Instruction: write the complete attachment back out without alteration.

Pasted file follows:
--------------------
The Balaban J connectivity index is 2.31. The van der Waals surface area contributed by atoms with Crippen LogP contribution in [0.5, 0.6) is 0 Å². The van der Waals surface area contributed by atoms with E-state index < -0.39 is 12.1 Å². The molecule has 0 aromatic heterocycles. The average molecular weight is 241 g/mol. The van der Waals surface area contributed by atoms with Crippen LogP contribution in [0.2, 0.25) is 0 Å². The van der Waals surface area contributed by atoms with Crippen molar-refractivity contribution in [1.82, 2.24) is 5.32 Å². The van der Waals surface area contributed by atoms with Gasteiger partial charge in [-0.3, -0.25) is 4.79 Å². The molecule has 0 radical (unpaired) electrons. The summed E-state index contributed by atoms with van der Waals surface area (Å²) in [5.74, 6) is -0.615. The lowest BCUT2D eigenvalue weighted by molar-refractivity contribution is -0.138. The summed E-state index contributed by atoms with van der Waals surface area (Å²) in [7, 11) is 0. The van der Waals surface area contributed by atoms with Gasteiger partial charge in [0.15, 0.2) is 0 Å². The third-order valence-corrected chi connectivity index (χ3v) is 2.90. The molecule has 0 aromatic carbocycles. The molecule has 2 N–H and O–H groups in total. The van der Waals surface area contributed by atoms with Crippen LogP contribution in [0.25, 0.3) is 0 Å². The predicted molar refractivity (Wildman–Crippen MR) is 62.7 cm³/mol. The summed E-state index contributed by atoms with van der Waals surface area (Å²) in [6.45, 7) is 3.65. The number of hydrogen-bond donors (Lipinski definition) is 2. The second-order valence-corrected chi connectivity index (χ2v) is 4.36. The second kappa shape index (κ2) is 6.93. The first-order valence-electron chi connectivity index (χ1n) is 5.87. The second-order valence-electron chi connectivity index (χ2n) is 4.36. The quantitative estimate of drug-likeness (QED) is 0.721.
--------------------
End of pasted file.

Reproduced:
The Balaban J connectivity index is 2.31. The van der Waals surface area contributed by atoms with Crippen LogP contribution in [0.5, 0.6) is 0 Å². The van der Waals surface area contributed by atoms with E-state index < -0.39 is 12.1 Å². The molecule has 0 aromatic heterocycles. The average molecular weight is 241 g/mol. The van der Waals surface area contributed by atoms with Crippen LogP contribution in [0.2, 0.25) is 0 Å². The van der Waals surface area contributed by atoms with Crippen molar-refractivity contribution in [1.82, 2.24) is 5.32 Å². The van der Waals surface area contributed by atoms with Gasteiger partial charge in [-0.3, -0.25) is 4.79 Å². The molecule has 0 radical (unpaired) electrons. The summed E-state index contributed by atoms with van der Waals surface area (Å²) in [5.74, 6) is -0.615. The lowest BCUT2D eigenvalue weighted by molar-refractivity contribution is -0.138. The summed E-state index contributed by atoms with van der Waals surface area (Å²) in [7, 11) is 0. The van der Waals surface area contributed by atoms with Gasteiger partial charge in [0.15, 0.2) is 0 Å². The third-order valence-corrected chi connectivity index (χ3v) is 2.90. The molecule has 0 aromatic carbocycles. The molecule has 2 N–H and O–H groups in total. The van der Waals surface area contributed by atoms with Crippen LogP contribution in [0.25, 0.3) is 0 Å². The predicted molar refractivity (Wildman–Crippen MR) is 62.7 cm³/mol. The summed E-state index contributed by atoms with van der Waals surface area (Å²) in [6.45, 7) is 3.65. The number of hydrogen-bond donors (Lipinski definition) is 2. The second-order valence-corrected chi connectivity index (χ2v) is 4.36. The second kappa shape index (κ2) is 6.93. The first-order valence-electron chi connectivity index (χ1n) is 5.87. The second-order valence-electron chi connectivity index (χ2n) is 4.36. The quantitative estimate of drug-likeness (QED) is 0.721.